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Syrian planes strike Sunni rebels inside Iraq

Syrian government aircraft bombed Sunni militant targets inside Iraq on Tuesday, further broadening the Middle Eastern crisis a day after Israeli warplanes and rockets struck targets inside Syria.

Iraqi state media initially reported that the attacks near Iraq’s western border with Syria were carried out by U.S. drones, a claim quickly and forcefully denied by the Pentagon.

Separately, the Pentagon said 90 additional U.S. troops arrived in Iraq, part of a group of up to 300 military advisers that President Barack Obama said last week he would deploy to assess the situation before taking further U.S. military action. A statement said U.S. aircraft are now flying 30 to 35 manned and unmanned daily surveillance flights over Iraq.

The main U.S. effort Tuesday was on the diplomatic front, as Secretary of State John Kerry traveled to Irbil, the Kurdish regional capital, to urge leaders there to remain part of Iraq. As they met, fighters from local Sunni tribes, apparently working with militant fighters from the Islamic State of Iraq and the Levant, wrested control of at least part of Iraq’s largest oil refinery from government troops.

“We are facing a new reality and a new Iraq,” Massoud Barzani, president of the semiautonomous Kurdish government, told Kerry at the start of their meeting.

An independent country is a long-held goal for many in Iraq’s Kurdish minority, numbering about 6.5 million. Some Kurdish leaders see an opportunity in the rapid advance of the insurgents and the slow, disorganized response by the Arab, Shiite-dominated government of Prime Minister Nouri al-Maliki.

Throughout his visit to Iraq, including in talks with Maliki and Sunni leaders Monday in Baghdad, Kerry has argued that Iraq risks collapsing unless a new governing coalition representing all sects and ethnicities is quickly formed.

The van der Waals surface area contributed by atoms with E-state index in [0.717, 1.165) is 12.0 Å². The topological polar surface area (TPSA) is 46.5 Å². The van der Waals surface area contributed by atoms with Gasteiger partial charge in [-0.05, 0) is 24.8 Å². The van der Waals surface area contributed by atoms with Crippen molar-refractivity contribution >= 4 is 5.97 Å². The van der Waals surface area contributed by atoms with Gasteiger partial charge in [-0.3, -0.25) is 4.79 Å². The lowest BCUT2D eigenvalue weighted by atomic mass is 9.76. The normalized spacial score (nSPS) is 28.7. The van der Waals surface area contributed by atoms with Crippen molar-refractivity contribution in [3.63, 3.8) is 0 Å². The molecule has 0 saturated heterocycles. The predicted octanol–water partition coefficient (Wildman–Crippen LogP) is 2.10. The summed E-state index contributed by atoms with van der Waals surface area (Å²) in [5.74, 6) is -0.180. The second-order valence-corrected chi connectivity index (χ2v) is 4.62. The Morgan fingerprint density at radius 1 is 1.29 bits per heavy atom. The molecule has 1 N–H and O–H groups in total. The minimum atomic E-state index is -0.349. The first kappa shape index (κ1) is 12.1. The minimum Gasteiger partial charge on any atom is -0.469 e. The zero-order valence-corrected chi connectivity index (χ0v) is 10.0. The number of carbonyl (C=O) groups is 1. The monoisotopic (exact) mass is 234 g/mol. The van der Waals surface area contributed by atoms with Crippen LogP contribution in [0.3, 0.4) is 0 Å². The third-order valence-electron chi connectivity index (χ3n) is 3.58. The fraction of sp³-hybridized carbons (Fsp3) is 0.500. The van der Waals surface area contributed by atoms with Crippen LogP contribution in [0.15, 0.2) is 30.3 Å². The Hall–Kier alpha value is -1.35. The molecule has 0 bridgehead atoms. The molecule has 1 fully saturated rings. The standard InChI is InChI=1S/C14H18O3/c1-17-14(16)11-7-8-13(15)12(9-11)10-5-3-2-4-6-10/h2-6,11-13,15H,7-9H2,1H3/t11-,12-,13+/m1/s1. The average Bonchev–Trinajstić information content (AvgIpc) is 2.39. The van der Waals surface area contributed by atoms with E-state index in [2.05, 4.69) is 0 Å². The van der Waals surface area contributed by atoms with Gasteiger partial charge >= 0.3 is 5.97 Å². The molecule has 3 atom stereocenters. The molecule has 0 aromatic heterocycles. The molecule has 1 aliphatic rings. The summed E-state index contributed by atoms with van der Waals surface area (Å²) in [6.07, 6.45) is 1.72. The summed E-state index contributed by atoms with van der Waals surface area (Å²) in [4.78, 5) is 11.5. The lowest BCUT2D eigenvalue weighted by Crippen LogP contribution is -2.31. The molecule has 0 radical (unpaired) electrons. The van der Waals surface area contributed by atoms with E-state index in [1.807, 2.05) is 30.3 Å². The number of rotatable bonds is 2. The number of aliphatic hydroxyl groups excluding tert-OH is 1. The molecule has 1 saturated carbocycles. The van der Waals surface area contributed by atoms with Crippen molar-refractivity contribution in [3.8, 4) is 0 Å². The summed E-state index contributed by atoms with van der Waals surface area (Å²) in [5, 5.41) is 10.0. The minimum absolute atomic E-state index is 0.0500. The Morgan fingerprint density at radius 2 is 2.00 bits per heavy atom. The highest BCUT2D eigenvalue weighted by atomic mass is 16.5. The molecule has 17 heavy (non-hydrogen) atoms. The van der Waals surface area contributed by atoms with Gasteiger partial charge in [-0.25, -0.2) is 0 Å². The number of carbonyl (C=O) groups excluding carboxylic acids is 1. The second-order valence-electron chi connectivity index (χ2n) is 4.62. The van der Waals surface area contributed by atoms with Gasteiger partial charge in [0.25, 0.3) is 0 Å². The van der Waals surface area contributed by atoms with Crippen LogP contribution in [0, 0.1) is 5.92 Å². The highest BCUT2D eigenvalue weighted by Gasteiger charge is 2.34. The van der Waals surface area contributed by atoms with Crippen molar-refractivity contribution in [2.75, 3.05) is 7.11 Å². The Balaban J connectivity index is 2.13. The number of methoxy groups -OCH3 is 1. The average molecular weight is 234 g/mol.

That argument is harder to make in the Kurdish region, which has several vast oil fields and a long history of at least partial self-rule. The Kurds also have their own defense force, the pesh merga, separate from the Iraqi military that largely melted away in the face of advancing ISIL forces.

This month, as the ISIL militants overran the northwestern city of Mosul and headed south, pesh merga forces quickly secured the oil capital of Kirkuk, which lies just outside the official regional borders but which Kurds have long demanded be included in their territory.

U.S. officials traveling with Kerry, who arrived late Tuesday in Brussels for a NATO meeting, said he had raised the question of possible Kurdish secession during his hour-long session with Barzani, but that most of their discussion focused on strategy to form a new Iraqi government.

In an interview, Kerry was asked about Barzani’s “new reality” remark.

“A united Iraq is a stronger Iraq, and our policy is to respect the territorial integrity of Iraq as a whole,” Kerry told NBC. “President Barzani understands that” and will participate in the government formation process, he said. Iraq has until Monday to form a new parliament following elections in April; parliament will then choose a new government.

The United States has long feared that formation of an independent Kurdistan in present-day Iraq would not only weaken Iraq but also set off secession attempts or civil war in neighboring nations with Kurdish minorities.

Meanwhile, Iraqi news media reported that at least 20 people were killed and 93 injured in the strike by Syrian jets in an Iraqi border town controlled by ISIL. Western officials who confirmed the attack said they had no casualty details on the strike, which targeted a market in the town of Qaim, according to the non-government National Iraqi News Agency.

On Monday, Israeli warplanes and rockets struck nine targets, including what the Israel Defense Forces said was a Syrian military command headquarters, in retaliation for a missile attack from Syria on Sunday that killed one Israeli and wounded another in the Golan Heights.

ISIL militants are fighting the governments on both sides of the Iraq-Syria border, and an apparent decision by Syrian President Bashar Assad to intervene to help Maliki further tangles the already complex knot of actors in the overlapping crises.

In Syria, the United States opposes both Assad and ISIL, which it condemns as a terrorist, al-Qaida-inspired organization.

Iran supports both Assad and Maliki and is sending aid to both, although Iraq’s ambassador to Tehran on Tuesday denied reports that the leader of Iran’s Revolutionary Guard Corps was in Baghdad helping the government there, Iran’s Fars News Agency reported.

Armed tribal factions apparently worked together with ISIL forces to seize the oil refinery in Baiji, about 140 miles northwest of Baghdad, after days of battles with government troops over the key facility.

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